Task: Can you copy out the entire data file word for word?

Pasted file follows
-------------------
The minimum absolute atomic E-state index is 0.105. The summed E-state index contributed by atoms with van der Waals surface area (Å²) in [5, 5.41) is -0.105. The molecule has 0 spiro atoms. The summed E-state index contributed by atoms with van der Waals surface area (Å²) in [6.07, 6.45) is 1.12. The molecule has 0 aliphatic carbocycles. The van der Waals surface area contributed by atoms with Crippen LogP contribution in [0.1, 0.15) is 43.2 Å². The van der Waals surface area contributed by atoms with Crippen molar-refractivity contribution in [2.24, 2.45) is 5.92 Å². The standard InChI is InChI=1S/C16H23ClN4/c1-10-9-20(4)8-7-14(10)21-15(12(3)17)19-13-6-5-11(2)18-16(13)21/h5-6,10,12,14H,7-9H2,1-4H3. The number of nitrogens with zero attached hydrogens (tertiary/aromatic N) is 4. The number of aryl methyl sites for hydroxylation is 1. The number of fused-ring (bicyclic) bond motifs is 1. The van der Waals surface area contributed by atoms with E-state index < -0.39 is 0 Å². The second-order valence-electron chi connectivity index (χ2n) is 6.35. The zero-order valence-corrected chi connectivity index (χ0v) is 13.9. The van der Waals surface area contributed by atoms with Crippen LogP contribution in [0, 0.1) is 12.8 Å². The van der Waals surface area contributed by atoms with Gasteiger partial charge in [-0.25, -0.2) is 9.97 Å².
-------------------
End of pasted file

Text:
The minimum absolute atomic E-state index is 0.105. The summed E-state index contributed by atoms with van der Waals surface area (Å²) in [5, 5.41) is -0.105. The molecule has 0 spiro atoms. The summed E-state index contributed by atoms with van der Waals surface area (Å²) in [6.07, 6.45) is 1.12. The molecule has 0 aliphatic carbocycles. The van der Waals surface area contributed by atoms with Crippen LogP contribution in [0.1, 0.15) is 43.2 Å². The van der Waals surface area contributed by atoms with Crippen molar-refractivity contribution in [2.24, 2.45) is 5.92 Å². The standard InChI is InChI=1S/C16H23ClN4/c1-10-9-20(4)8-7-14(10)21-15(12(3)17)19-13-6-5-11(2)18-16(13)21/h5-6,10,12,14H,7-9H2,1-4H3. The number of nitrogens with zero attached hydrogens (tertiary/aromatic N) is 4. The number of aryl methyl sites for hydroxylation is 1. The number of fused-ring (bicyclic) bond motifs is 1. The van der Waals surface area contributed by atoms with E-state index < -0.39 is 0 Å². The second-order valence-electron chi connectivity index (χ2n) is 6.35. The zero-order valence-corrected chi connectivity index (χ0v) is 13.9. The van der Waals surface area contributed by atoms with Crippen LogP contribution in [0, 0.1) is 12.8 Å². The van der Waals surface area contributed by atoms with Gasteiger partial charge in [-0.25, -0.2) is 9.97 Å².